A late-night, nationally popular horror show, "Lights Out" had intense and effective sound effects and attracted performers such as Boris Karloff. Starting out on a local Chicago station in 1934, the show moved to network radio, first airing on NBC, then on CBS, and finally on the Mutual network, coming to an end in 1947.

William Fifield wrote several scripts for the program in 1939. At the time, the weekly half-hour show was broadcast by NBC.

  • "Dilu"
    24 pages, pen name Belena Mirr, broadcast March 29, 1939
  • "The Blood of the Gorilla"
    21 pages, pen name Weir Grimm, broadcast April 5, 1939
  • "The Retribution of Edward Scurr"
    21 pages, broadcast May 3, 1939
  • "Lady Macbeth"
    23 pages, broadcast June 28, 1939
  • "The Giggler"
    26 pages, broadcast July 26, 1939
  • "The Day of the Four"
    26 pages, broadcast August 16, 1939


Photo of William FifieldThe William Fifield Collection logo

Request for audio clips and radio play information

I would be interested to hear of more radio programs by my father. He did not keep any records of his radio career, and I am not familiar with that part of his life. I am putting together a digital archive of his work, The William Fifield Collection.

While he was in radio, he wrote for Orson Welles' "Mercury Theatre on the Air," "The Lives of Harry Lime" (a program in which Welles portrayed the character he played in "The Third Man"), and numerous other shows.

I would like to find out if any audio recordings still exist of the "Lights Out" scripts, and if anyone has information about scripts he might have written for "The Shadow."

If you know of programs or audio clips of radio shows my father worked on, or have corrections for these listings, please contact me at timestwo@aol.com.

Donnali Fifield

Times Two Audio logo

More audio available at The William Fifield Collection: Recorded conversations with Marcel Marceau and Jean Cocteau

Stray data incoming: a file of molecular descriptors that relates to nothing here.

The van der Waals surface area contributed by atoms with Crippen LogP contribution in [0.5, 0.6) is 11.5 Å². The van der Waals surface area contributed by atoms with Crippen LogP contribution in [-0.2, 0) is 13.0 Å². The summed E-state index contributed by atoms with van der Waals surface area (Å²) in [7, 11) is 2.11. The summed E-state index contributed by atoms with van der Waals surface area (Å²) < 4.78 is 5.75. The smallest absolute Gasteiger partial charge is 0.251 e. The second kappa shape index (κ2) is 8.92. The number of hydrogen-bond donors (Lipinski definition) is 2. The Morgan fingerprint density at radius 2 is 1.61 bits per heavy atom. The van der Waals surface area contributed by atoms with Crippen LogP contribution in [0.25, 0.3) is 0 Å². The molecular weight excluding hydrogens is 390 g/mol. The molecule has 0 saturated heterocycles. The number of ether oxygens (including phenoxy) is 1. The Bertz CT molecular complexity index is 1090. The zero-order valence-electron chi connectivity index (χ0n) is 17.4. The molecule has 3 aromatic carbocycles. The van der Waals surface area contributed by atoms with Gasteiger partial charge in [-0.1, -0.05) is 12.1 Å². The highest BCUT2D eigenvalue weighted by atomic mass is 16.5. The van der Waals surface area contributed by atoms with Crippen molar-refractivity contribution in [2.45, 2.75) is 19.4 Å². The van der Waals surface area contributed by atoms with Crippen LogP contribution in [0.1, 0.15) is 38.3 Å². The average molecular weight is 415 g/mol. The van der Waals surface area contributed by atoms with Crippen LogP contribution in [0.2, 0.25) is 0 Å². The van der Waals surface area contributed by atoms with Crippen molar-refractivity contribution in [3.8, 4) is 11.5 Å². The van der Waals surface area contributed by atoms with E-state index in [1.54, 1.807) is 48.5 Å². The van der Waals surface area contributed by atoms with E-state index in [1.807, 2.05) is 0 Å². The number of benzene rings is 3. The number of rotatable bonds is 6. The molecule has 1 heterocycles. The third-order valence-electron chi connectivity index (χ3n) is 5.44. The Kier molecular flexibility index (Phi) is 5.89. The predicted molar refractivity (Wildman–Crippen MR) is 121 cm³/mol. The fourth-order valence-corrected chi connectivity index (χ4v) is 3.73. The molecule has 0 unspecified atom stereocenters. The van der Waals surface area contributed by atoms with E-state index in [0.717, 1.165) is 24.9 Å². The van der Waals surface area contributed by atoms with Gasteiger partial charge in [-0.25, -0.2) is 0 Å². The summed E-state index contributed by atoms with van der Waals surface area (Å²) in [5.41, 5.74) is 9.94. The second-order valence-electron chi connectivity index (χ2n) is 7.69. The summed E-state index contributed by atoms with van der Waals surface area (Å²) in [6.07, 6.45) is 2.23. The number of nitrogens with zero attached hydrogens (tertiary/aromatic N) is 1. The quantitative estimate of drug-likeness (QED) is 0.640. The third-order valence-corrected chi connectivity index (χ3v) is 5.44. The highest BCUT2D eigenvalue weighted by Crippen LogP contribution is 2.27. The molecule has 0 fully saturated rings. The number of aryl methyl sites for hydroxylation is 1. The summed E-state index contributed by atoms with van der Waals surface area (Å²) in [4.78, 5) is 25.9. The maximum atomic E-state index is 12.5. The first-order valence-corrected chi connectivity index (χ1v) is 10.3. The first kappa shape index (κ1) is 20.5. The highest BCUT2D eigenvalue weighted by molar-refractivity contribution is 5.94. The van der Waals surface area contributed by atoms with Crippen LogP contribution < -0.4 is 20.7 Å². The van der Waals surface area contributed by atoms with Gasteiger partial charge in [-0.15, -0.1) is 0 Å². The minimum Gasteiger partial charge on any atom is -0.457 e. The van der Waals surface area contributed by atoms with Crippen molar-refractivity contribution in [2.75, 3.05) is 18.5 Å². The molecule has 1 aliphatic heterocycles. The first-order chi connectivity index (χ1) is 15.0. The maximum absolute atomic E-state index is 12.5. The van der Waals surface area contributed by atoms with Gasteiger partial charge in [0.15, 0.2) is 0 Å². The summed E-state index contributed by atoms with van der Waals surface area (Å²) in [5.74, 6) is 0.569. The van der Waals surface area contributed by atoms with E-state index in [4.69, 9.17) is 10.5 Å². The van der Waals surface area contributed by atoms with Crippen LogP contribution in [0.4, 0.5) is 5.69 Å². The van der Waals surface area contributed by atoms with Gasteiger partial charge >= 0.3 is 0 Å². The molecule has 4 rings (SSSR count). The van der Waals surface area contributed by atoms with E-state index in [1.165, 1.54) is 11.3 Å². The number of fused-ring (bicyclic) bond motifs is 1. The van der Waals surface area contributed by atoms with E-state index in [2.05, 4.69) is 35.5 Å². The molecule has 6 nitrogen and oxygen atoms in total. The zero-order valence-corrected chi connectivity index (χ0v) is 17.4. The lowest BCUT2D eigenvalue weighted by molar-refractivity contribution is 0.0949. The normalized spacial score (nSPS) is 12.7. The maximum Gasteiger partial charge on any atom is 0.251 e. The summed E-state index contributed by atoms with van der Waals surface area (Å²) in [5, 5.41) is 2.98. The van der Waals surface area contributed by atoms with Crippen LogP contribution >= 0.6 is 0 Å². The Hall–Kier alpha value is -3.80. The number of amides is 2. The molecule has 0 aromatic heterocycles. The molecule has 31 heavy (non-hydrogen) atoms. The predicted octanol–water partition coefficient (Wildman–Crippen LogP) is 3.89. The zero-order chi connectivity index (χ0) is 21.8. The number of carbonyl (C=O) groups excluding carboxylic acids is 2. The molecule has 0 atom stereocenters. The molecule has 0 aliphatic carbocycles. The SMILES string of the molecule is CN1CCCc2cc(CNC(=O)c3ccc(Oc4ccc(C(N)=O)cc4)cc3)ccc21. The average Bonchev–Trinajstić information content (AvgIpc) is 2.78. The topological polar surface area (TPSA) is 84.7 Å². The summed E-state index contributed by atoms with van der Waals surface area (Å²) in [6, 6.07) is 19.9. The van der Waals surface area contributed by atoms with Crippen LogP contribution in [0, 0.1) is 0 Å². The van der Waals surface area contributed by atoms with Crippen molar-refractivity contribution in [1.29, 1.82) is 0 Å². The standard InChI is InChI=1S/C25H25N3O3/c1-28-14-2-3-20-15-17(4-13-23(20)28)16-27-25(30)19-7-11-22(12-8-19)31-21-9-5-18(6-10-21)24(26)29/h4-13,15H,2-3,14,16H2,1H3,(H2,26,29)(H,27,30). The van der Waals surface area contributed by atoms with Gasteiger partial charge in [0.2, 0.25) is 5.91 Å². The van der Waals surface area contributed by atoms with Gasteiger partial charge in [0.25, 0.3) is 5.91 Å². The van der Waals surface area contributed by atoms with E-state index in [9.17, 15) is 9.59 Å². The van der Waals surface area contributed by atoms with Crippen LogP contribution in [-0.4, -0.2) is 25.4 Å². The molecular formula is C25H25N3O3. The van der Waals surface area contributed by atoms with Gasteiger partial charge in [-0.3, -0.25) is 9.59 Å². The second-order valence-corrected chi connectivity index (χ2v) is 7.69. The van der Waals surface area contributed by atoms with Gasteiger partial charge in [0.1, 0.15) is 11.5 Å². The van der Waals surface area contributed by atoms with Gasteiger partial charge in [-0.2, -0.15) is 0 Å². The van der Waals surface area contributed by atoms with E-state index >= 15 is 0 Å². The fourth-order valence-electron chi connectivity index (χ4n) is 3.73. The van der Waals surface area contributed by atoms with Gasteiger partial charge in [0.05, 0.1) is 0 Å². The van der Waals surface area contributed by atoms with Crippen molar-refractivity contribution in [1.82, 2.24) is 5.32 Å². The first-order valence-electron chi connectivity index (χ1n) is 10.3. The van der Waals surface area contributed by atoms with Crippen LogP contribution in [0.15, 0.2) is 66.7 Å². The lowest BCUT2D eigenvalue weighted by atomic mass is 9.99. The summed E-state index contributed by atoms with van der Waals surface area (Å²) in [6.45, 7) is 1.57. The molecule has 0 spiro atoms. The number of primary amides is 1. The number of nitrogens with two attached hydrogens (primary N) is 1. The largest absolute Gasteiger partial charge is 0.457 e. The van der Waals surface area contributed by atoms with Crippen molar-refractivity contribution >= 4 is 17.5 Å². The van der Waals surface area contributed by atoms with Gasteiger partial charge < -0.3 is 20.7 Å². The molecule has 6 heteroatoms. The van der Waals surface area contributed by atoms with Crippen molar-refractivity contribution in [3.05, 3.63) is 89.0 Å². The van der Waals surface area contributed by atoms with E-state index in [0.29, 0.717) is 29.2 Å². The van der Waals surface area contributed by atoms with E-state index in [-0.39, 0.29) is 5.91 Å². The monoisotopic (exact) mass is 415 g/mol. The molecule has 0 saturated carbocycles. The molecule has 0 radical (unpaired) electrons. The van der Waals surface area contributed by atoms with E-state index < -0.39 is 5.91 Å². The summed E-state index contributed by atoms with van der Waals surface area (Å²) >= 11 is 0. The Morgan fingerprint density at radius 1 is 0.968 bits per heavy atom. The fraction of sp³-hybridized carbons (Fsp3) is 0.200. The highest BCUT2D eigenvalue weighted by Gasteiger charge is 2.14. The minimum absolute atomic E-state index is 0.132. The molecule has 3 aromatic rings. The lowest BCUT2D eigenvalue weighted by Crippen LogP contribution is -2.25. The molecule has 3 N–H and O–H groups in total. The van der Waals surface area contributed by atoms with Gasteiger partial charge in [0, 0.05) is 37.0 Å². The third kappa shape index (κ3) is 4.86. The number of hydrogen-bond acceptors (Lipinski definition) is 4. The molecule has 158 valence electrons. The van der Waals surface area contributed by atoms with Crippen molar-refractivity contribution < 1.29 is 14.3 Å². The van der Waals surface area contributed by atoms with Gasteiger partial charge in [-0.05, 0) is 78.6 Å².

Marcel Marceau           Jean Cocteau

Books, essays, and wine writings: The William Fifield Collection


Sources and acknowledgments for the radio scripts and clips

"Suspense" audio clips courtesy of Bruce Wilson, an assistant professor of chemistry at Utah Valley State College in Provo, Utah, and a fan of classic radio who has collected a catalog of the show's programs on his site 

Source for the program information for the "Suspense" listings: the RadioGOLDINdex, a database of shows from the golden age of radio compiled by J. David Goldin 

Script information for the "Lights Out" programs: the SciFiGuy, a fan site for science fiction, fantasy, and horror audio dramas 

Reference for background information on the shows: Tune in Yesterday: The Ultimate Encyclopedia of Old-Time Radio 1925-1976 by John Dunning (Prentice-Hall, 1976)

Thanks to Marla Cassida Fifield, William Fifield's daughter-in-law, for bringing my attention to the "Jeff Regan, Investigator" and "Lights Out" programs, and finding links to these shows on the Web.


Donnali Fifield is the author of William & Wendell: A Family Remembered and the daughter and literary executor of William Fifield.